The subject of all this excitement, the Hurricane, reached back as far as 1933, when Hawker's chief designer, Sydney Camm, who was knighted after the war for his aircraft design contributions to the Allied war effort, decided to design a monoplane fighter based on the Fury biplane, using as its powerplant the Rolls-Royce Goshawk engine. As development progressed, the Goshawk was supplanted by the Rolls-Royce P.V.12 Merlin, and Hawker began construction of a prototype around which the air Ministry Specification F.36/34 had been drawn up. As first flown, on 6 November 1935, this prototype had retractable landing gear, a strut-braced tailplane, conventional Hawker-structure fuselage with fabric covering, a new two-spar monoplane wing covered with fabric, and a powerplant comprising a 990 hp (738 kW) Rolls-Royce Merlin 'C' engine.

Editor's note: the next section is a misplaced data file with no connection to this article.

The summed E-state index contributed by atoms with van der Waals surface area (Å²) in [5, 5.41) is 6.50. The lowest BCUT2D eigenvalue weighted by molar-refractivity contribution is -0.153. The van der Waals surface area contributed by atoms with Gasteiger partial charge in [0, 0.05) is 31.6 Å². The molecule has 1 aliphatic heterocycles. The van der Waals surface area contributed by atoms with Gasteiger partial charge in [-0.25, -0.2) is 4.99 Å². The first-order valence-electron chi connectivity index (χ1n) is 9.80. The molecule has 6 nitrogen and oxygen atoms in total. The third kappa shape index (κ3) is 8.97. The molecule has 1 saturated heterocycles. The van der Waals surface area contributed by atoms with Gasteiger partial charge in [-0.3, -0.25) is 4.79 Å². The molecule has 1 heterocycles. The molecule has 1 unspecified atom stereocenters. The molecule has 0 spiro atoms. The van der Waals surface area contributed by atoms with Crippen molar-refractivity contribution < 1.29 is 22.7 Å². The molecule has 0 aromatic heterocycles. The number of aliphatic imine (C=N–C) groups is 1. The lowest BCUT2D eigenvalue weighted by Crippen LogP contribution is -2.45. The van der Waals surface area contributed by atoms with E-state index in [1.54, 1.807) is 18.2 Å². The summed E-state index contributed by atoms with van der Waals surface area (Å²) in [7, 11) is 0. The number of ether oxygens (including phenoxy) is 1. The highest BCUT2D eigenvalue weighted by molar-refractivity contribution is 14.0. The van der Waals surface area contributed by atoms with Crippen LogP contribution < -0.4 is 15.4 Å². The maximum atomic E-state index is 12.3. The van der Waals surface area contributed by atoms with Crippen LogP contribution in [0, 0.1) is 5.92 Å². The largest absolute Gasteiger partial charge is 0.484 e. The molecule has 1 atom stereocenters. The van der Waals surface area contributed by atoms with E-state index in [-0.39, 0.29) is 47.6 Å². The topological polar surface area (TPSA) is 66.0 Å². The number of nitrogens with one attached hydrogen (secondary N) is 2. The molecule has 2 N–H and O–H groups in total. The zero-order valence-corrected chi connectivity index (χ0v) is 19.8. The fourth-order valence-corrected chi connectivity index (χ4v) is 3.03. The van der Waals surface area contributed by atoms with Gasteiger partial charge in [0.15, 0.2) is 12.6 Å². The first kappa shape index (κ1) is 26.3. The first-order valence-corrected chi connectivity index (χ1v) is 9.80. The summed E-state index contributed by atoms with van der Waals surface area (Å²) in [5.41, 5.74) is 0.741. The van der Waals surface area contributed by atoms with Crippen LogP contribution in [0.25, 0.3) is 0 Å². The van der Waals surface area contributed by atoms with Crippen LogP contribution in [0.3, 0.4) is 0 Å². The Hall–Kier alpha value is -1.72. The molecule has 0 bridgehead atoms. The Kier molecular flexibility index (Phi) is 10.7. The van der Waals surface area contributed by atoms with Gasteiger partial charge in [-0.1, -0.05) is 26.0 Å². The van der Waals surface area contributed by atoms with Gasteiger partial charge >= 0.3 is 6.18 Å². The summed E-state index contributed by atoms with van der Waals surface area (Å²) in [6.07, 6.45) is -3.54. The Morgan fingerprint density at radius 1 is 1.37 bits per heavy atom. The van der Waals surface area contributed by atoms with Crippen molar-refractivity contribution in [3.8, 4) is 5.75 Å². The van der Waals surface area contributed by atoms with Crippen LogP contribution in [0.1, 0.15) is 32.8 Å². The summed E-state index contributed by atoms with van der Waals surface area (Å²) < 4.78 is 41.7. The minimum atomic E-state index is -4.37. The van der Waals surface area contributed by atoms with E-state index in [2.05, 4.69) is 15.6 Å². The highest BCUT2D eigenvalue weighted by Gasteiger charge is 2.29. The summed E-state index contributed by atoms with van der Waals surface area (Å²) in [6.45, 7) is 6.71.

Official trials began in February 1936, when the most optimistic high-speed performance predictions were comfortably exceeded, and on 3 June 1936 an initial order for 600 production aircraft was issued to Hawker. At the end of the month the new fighter was named the Hurricane. Hawker had in fact anticipated the production contract, and plans for the construction of 1,000 examples had already been initiated when the Air Ministry order was received. This, however, called for introduction of the Rolls-Royce Merlin II 12-cylinger engine, causing some delay for installation redesign, but Hawker's advance preparations made possible the first flight of a production Hurricane Mk 1 on 12 October 1937. It had a maximum speed of 330 mph (530 km/h) at 17,500 ft (5333 m), with a ceiling of 36,000 ft (10920 m) and a range of 460 miles (740 km). It packed 8 Browning 7.7 mm (0.303 in) machine guns in the wings, giving it a fair bit of destructive power. In 1939 it was fitted with metal wings, a three blade propellor and armor.